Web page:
Carol Fulton takes a closer look at Karl Pace and Martha Klein, who were one of the couple’s featured in this month’s special feature on artist couples and who will be having an exhibit opening this evening.
by Carol Fulton | photos by Bill Fulton
“It has never been agonizing or anything less than pleasant to work together,” says artist Karl Pace about making and selling art with his wife Martha Klein. Many artists work together, but Pace and Klein also sell together, on the art festival circuit as well as local shows. This is a second marriage for both of them. They share an addiction to documentaries about artists, love gardening, and have really enjoyed traveling together for 11 years doing the Art Festival Circuit around the Western part of the U.S. It wasn’t something you could just breeze into – there’s a lot of pre-planning, applying to the festivals, packing the truck, setting up and striking the booths, figuring out pricing, how to do the credit card thing, how to get to the venue, where to stay at a reasonable price. And of course there’s making all the art to take to the festivals.
Martha used to co-own a craft cooperative in downtown Salt Lake City, back when she worked in textiles. She says there were about a dozen members and inevitably there was tension, competition, anger. So when she and Karl decided to go on the Festival circuit, she put a lot of thought into how to make it work. They pro-rated everything, keeping track of their expenses, how much each made in sales, so the person who made more in sales paid more of the overall expenses. They always had two booths, but made sure they were next to each other. The cost of getting there would be the same, just the booth would be extra. “We’ve always kept our finances separate, but we’re one. We are kind of an ‘us,’” says Martha. Both of them have won several awards at festivals, including a few “Best In Show.” That’s no mean feat considering the number of participants at any given venue.
The only disagreements the couple runs into are about what art to buy or trade to hang in their house. Things are quickly resolved — Karl, with tongue in cheek, says, “I just let her have her way” and Martha laughingly adds, “Because I’m right.”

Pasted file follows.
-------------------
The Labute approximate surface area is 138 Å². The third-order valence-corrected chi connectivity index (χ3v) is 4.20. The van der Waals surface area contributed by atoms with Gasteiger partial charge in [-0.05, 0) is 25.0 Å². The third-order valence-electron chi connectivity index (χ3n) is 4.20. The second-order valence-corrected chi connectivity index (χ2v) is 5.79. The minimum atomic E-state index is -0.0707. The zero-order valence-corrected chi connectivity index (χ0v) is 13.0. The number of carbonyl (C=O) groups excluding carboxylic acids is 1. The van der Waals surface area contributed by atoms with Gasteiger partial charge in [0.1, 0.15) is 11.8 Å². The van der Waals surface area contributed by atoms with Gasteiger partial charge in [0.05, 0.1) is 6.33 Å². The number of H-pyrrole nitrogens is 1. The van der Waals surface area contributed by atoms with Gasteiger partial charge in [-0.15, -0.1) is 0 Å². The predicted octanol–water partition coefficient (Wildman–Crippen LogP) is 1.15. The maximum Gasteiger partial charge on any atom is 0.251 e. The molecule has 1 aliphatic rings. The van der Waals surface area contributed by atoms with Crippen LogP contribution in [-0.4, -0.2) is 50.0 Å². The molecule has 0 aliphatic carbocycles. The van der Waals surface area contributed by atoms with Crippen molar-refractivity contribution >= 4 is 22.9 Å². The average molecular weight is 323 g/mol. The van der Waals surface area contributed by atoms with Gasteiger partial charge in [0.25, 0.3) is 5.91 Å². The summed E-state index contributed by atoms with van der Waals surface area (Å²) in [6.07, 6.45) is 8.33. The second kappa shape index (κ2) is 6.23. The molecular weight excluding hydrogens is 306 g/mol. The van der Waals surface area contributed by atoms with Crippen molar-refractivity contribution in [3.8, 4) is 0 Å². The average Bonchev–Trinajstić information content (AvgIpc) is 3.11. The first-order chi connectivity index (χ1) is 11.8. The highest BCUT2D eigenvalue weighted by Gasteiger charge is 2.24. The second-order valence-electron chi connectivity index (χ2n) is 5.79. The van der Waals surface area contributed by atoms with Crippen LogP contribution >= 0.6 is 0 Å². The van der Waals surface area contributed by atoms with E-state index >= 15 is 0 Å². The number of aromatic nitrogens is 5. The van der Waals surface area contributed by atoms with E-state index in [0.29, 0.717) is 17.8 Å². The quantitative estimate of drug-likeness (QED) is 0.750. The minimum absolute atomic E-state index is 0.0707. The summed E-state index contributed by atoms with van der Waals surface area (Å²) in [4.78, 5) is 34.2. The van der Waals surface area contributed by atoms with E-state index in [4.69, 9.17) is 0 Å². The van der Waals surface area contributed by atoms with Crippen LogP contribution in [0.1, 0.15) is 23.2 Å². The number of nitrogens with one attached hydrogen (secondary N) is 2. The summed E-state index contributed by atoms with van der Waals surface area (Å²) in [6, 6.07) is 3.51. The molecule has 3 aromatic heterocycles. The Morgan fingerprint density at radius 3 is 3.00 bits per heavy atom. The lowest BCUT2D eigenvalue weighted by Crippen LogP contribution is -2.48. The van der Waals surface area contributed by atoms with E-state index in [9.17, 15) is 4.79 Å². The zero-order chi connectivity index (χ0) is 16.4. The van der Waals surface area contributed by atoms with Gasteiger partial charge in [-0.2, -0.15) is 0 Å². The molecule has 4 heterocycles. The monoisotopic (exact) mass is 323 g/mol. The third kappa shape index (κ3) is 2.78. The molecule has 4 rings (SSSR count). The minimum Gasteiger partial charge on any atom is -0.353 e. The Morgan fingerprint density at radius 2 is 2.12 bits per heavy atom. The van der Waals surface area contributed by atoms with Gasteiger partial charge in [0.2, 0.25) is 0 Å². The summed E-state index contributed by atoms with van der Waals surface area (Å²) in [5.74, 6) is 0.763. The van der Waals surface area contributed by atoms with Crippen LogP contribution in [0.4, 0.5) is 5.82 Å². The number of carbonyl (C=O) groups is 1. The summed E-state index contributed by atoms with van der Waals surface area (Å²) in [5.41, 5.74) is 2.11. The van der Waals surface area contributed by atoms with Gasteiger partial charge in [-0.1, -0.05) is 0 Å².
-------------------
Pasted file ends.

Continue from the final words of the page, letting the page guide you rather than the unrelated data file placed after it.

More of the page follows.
The couple met years ago in college, where both were pursuing degrees in English, but lost contact for many years. At present Martha works as an editor for graduates’ programs at the University of Utah (not as a teacher, as was mistakenly stated in this issue’s article on artist couples). Karl started out with an ad agency and now does market research. Both of them gradually made their way into the art world, so that when they met again they still had a common, though new, interest, art. They are sensible about it … “You’d better figure out how you’re going to support yourself if you’re not in the highest echelons of successful artists,” say Karl. Martha adds, “The only downs are financial, so as an artist couple you must sit down and reassess your goals often.” Excellent advice for all of us from folks who seem to have it all figured out.
Karl Pace and Martha Klein are exhibiting new works at Evolutionary Healthcare (461 East 200 South, Suite 100 – across from Phillips Gallery). The exhibit opens Friday, February 18, 6-9 pm and continues through April 13. The gallery is open to the public Monday to Friday, 8-5pm. You can view their artwork at www.kleinpaceart.com.
Carol Fulton got her degree in radio and television production a long time ago. She was born in Brazil and lived in many countries. Now retired from the airline industry, she dabbles in oil painting and found-object sculpture.